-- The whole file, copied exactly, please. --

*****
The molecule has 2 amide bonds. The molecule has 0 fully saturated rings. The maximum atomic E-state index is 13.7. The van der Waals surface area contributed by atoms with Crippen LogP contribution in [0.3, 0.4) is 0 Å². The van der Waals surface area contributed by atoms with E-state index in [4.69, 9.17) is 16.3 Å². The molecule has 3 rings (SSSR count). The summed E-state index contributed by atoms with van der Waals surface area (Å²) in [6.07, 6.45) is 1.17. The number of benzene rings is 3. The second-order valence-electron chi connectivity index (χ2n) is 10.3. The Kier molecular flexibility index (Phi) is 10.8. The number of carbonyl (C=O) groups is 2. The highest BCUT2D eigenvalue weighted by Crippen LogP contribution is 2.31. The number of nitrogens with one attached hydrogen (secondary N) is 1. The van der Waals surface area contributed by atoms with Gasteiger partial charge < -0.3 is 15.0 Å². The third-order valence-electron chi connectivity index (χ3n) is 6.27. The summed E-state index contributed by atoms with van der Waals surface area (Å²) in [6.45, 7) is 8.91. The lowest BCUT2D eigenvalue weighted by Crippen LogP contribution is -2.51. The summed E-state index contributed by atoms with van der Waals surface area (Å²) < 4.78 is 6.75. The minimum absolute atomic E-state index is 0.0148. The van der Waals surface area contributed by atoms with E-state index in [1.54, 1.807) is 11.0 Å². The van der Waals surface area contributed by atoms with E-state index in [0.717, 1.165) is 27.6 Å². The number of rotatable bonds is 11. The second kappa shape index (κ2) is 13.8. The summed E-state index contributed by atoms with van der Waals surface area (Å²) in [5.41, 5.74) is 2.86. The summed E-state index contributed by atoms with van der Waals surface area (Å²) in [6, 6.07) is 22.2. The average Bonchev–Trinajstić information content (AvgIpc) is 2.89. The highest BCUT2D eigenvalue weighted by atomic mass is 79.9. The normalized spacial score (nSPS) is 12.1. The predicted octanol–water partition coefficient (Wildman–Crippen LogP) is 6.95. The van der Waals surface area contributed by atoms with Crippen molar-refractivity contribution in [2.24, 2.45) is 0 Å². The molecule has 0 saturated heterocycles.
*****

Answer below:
The molecule has 2 amide bonds. The molecule has 0 fully saturated rings. The maximum atomic E-state index is 13.7. The van der Waals surface area contributed by atoms with Crippen LogP contribution in [0.3, 0.4) is 0 Å². The van der Waals surface area contributed by atoms with E-state index in [4.69, 9.17) is 16.3 Å². The molecule has 3 rings (SSSR count). The summed E-state index contributed by atoms with van der Waals surface area (Å²) in [6.07, 6.45) is 1.17. The number of benzene rings is 3. The second-order valence-electron chi connectivity index (χ2n) is 10.3. The Kier molecular flexibility index (Phi) is 10.8. The number of carbonyl (C=O) groups is 2. The highest BCUT2D eigenvalue weighted by Crippen LogP contribution is 2.31. The number of nitrogens with one attached hydrogen (secondary N) is 1. The van der Waals surface area contributed by atoms with Gasteiger partial charge < -0.3 is 15.0 Å². The third-order valence-electron chi connectivity index (χ3n) is 6.27. The summed E-state index contributed by atoms with van der Waals surface area (Å²) in [6.45, 7) is 8.91. The lowest BCUT2D eigenvalue weighted by Crippen LogP contribution is -2.51. The summed E-state index contributed by atoms with van der Waals surface area (Å²) < 4.78 is 6.75. The minimum absolute atomic E-state index is 0.0148. The van der Waals surface area contributed by atoms with E-state index in [1.54, 1.807) is 11.0 Å². The van der Waals surface area contributed by atoms with E-state index in [0.717, 1.165) is 27.6 Å². The number of rotatable bonds is 11. The second kappa shape index (κ2) is 13.8. The summed E-state index contributed by atoms with van der Waals surface area (Å²) in [5.41, 5.74) is 2.86. The summed E-state index contributed by atoms with van der Waals surface area (Å²) in [6, 6.07) is 22.2. The average Bonchev–Trinajstić information content (AvgIpc) is 2.89. The highest BCUT2D eigenvalue weighted by atomic mass is 79.9. The normalized spacial score (nSPS) is 12.1. The predicted octanol–water partition coefficient (Wildman–Crippen LogP) is 6.95. The van der Waals surface area contributed by atoms with Crippen molar-refractivity contribution in [2.24, 2.45) is 0 Å². The molecule has 0 saturated heterocycles.